The Editors at n+1:
THERE’S A REASON Ukraine is at the heart of the most significant geopolitical crisis yet to appear in the post-Soviet space. There is no post-Soviet state like it. Unlike the Baltic states, it does not have a recent (interwar) memory of statehood. Nor, unlike every other post-Soviet state aside from Belarus, does the majority population have a radically different language and culture from the Russians. In many cases, for these countries, the traditional language suggests a natural political ally—Finland for the Estonians, Turkey for the Azeris, Romania for the Moldovans. These linguistic and cultural affinities are not without their difficulties, but they do give a long-term geopolitical orientation to these countries.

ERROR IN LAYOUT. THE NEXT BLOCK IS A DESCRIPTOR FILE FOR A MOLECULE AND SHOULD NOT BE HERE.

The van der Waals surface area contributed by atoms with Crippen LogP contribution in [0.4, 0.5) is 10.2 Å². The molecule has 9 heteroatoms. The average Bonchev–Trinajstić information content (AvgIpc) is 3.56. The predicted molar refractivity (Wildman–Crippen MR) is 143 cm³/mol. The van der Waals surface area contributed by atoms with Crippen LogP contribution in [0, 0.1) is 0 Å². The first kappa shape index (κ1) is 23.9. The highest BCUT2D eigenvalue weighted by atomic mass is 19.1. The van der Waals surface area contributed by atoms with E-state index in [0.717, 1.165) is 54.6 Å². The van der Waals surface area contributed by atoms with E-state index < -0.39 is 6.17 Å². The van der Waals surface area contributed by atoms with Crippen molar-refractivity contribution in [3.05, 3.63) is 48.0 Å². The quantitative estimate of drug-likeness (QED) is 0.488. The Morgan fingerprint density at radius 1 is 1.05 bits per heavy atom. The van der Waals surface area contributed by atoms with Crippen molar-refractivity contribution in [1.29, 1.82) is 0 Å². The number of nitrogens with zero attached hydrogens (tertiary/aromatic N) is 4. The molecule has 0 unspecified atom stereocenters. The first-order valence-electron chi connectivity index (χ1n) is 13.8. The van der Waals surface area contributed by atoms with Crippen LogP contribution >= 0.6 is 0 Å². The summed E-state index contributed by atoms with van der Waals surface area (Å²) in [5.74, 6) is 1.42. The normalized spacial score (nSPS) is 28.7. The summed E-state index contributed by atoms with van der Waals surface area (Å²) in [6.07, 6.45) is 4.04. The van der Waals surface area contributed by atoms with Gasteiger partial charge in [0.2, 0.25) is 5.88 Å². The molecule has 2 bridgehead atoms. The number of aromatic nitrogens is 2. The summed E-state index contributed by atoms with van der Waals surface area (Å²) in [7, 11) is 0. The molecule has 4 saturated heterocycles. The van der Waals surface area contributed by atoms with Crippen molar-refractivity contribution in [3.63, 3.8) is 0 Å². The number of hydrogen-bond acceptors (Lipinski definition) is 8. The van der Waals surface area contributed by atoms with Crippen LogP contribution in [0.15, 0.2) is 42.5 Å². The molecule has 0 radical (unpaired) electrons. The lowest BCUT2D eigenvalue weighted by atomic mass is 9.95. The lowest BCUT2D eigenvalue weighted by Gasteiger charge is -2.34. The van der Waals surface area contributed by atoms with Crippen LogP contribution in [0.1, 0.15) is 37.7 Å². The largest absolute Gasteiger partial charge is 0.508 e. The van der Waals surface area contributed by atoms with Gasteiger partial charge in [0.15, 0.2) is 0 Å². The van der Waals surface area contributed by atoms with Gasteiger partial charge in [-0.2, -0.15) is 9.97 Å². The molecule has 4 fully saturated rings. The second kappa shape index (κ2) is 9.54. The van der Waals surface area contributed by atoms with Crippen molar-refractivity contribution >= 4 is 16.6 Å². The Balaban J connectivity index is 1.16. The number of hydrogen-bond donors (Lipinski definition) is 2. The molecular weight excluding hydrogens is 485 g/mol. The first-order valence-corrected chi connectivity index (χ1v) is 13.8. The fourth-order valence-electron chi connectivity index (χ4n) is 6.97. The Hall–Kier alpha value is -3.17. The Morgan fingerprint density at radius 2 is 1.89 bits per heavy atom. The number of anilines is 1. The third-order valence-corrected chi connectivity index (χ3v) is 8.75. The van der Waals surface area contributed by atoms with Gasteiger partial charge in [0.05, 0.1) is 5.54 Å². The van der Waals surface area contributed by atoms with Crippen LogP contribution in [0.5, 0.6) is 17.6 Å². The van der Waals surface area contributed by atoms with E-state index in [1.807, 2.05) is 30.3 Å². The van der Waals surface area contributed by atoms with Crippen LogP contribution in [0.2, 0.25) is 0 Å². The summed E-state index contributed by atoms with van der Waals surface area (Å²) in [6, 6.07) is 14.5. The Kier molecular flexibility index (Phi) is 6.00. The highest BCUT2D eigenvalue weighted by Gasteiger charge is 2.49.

Ukraine has this to some extent in its western part, formerly known as Galicia, which has cultural and linguistic affinities with Poland. But the country’s capital, Kyiv, has much stronger ties to Russia: Russians consider Kievan Rus, which lasted from the 9th to the 13th century (when it was sacked and burned by the Mongols), to be the first Russian civilization. Russian Orthodoxy was first proclaimed there. Most people in Kyiv speak Russian, rather than Ukrainian, and in any case the languages are quite close (about as close as Spanish and Portuguese). On television, it is typical for any live broadcast—whether it’s news, sports, or a reality-TV show—to go back and forth seamlessly between Russian and Ukrainian, with the understanding that most people know both.